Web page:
When comparing the Disneyland Resort to Walt Disney World, one of the biggest differences that always comes up is that Disneyland was Walt’s park while Walt never lived to see Disney World completed. While this is true, that doesn’t mean you still can’t find Walt’s attractions and touches on the East Coast. So keep reading to discover just a few of many places where to find Walt at Disney World!
The Hub: One of the most popular places to take a photo at the Magic Kingdom is in front of the statue of Walt and Mickey with Cinderella Castle in the background. Known as the Partners Statue, it’s appropriately positioned at the center of the park known as the Hub, where paths branch off towards the different lands of the Magic Kingdom. Just seeing the statue at the end of Main Street, U.S.A. and at the park center brings it all back to Walt and his most famous creation, Mickey Mouse. The Hub has undergone some changes lately, but you can still find statuettes of other characters that contributed to Walt’s success, such as Goofy, Donald, Minnie, and more.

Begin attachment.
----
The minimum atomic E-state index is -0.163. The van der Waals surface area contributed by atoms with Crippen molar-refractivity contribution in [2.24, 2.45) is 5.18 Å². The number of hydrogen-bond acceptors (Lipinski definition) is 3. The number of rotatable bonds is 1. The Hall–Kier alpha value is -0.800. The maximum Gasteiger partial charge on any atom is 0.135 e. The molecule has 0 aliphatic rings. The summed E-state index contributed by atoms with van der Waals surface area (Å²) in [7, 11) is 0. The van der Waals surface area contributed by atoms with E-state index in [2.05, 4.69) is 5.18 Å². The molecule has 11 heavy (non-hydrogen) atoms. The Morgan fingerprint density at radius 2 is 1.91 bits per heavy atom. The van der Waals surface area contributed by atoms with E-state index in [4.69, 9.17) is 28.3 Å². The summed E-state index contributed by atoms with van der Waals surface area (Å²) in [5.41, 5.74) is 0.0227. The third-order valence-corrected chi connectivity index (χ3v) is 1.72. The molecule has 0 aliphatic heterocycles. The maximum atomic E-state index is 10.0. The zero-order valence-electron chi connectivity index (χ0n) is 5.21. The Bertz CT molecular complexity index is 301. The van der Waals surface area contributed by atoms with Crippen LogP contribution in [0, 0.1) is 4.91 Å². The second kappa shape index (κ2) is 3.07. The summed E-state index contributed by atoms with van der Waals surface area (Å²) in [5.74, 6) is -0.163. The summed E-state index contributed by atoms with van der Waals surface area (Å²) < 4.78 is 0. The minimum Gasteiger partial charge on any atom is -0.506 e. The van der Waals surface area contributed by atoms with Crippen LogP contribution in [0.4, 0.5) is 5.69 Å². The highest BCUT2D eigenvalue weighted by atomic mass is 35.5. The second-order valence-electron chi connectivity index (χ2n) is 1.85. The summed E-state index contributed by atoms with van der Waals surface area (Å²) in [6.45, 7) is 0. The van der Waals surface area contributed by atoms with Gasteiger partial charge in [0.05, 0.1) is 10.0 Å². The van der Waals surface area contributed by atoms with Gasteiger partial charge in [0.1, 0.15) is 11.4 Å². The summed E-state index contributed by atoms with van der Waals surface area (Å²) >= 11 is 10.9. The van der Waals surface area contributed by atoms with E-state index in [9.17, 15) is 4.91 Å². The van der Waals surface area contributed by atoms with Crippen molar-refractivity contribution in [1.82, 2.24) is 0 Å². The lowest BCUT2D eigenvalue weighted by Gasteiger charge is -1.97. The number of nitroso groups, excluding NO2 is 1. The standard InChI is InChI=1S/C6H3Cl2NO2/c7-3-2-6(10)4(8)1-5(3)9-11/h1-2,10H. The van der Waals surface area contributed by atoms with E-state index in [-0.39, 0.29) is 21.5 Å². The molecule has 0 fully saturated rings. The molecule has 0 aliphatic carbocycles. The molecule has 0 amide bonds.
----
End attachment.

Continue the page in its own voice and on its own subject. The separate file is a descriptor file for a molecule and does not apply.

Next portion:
Main Street, USA: Did you know that you can find Walt even before you enter the Magic Kingdom? When approaching the park entrance, you will probably hear a train whistle and the clang of a bell from up above as a train pulls into Main Street Station. This is because Walt loved trains! The Main Street Train Station, along with Main Street, U.S.A, provides guests not just a look at what Walt’s creations, but what was in his heart. Trains were one of Walt’s hobbies and he spend his free time planning and constructing a miniature train that he and his guests could ride on in his backyard. He called it the Carolwood Pacific Railroad. Once you enter the park, you have to pass under the Main Street Train Station; but I encourage anyone who’s interested in learning about Walt to check it out. It’s filled with nods to railroad history and Walt’s passion for this vintage form of transportation. Main Street, USA was inspired after Walt’s hometown of Marceline, Missouri. Walt loved growing up in Marceline and wanted to recreate his memories of the town in his park. He even included a few odes to his family and Imagineers in the names found on the windows above the street. Fun Fact: Walt has two windows of his own. One of them is on the Main Street Train Station and faces out at the entrance while the other is above the Plaza Restaurant and faces Cinderella Castle!